November 12, 2018

Vitamin B1 or thiamine is a water-soluble vitamin that occurs naturally in several foods including nuts, beans, cereal, and meat. Thiamine is a coenzyme and important for our metabolic processes in the breakdown of carbohydrates. Carbohydrates are the main source of energy in the body and it is thiamine that assists in the conversion of carbohydrates to energy.

A thiamine deficiency can lead to a condition called beriberi. The two forms of beriberi include wet beriberi which affects the heart and circulatory system and dry beriberi which affects the nerves and muscles. Severe cases of beriberi can lead to heart failure, muscle paralysis, and even death.

What causes thiamine deficiency?

Diet and alcoholism are the main causes of thiamine deficiency. Diets that are high in white rice and little other nutrition can lead to thiamine deficiency. Other carbohydrate rich diets which consist mainly of refined flour and sugars can also lead to thiamine deficiency. Alcoholism is another big contributor to vitamin B1 deficiency. Secondary causes of thiamine deficiency include pregnancy, breastfeeding, fever, diarrhea and a compromised metabolism.

How is a thiamine deficiency treated?

Thiamine deficiency can be treated with a vitamin B1 supplement. The most effective form of the supplement is thiamine hydrochloride or thiamine HCl. The supplement can be taken both orally and as an injection. Injections of thiamine HCl can be intravenous or intramuscular and will depend on the condition being treated. The required dosage and the intake method will be prescribed by the doctor depending on the case being treated.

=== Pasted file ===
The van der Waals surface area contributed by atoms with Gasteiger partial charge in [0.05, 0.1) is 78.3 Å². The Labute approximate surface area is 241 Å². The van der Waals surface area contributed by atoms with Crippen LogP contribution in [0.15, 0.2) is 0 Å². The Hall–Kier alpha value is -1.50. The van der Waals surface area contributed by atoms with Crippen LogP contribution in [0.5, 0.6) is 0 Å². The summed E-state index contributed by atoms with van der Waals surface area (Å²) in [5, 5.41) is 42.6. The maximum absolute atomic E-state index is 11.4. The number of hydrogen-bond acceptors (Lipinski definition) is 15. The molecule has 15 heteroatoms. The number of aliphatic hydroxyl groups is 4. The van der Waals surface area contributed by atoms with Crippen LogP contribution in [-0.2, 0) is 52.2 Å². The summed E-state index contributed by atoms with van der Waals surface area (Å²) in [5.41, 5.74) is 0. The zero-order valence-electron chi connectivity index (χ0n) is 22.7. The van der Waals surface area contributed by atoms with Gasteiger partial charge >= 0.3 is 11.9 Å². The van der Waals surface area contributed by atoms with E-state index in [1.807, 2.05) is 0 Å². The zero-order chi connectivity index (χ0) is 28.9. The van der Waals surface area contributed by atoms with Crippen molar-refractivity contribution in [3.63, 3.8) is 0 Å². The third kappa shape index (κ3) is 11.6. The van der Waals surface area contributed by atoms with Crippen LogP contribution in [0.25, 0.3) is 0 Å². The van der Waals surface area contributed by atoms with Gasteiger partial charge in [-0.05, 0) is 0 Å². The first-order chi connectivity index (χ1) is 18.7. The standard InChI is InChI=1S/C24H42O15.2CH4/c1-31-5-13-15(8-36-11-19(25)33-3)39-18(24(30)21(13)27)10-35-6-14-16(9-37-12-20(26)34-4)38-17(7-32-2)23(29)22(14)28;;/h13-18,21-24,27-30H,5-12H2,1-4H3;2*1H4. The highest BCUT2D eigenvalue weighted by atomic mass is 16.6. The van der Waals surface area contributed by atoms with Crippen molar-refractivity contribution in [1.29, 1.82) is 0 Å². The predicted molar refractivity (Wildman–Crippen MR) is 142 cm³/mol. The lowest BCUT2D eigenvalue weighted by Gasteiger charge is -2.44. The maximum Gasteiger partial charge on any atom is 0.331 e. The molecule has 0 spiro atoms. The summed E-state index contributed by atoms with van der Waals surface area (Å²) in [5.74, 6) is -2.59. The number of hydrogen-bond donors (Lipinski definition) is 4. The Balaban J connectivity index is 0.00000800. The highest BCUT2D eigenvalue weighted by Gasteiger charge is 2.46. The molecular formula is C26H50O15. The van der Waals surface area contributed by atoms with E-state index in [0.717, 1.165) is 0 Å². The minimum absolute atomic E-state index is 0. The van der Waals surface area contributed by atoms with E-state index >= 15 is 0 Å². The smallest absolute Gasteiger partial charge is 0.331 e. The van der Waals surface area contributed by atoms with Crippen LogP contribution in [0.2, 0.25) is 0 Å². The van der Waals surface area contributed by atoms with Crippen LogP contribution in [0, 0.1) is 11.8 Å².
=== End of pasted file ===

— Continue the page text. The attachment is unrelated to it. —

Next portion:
The recommended daily allowance of thiamine in normal adults is 1.2mg for males, 1.1mg for females and 1.4mg for pregnant and lactating mothers. To treat a thiamine deficiency the recommended dosage ranges from 5 to 100mg per day depending on the severity of the condition. When breastfeeding infants are being treated for vitamin B1 deficiency both the mother and the child should receive the supplements.

Vitamin B1 or thiamine is a co-enzyme that is essential for the metabolism of carbohydrates in the body. Thiamine can be easily obtained by the body from foods like meat, cereal, nuts and beans.

Certain conditions like alcoholism, poor diet, pregnancy and digestive disorders could lead to a thiamine deficiency. A severe form of thiamine deficiency is beriberi which can affect the heart and circulatory system or the nerves and muscles. Beriberi can be fatal.

Beriberi is treated with a thiamine supplement called thiamine HCl. The supplement can either be taken orally, intravenously or intramuscular.

Please feel free to email address us with any questions at and put Vitamin B1 in the subject line. We'll get back to you with even more information on this amazing ingredient.

And don't forget, this amazing ingredient is in our Multi-Vitamin and Multi-Herbal supplement AsUage. We go out of our way to find the best ingredients from around the world for your optimum health.

And please remember to read and learn more at Nature's Aide Health Blog.
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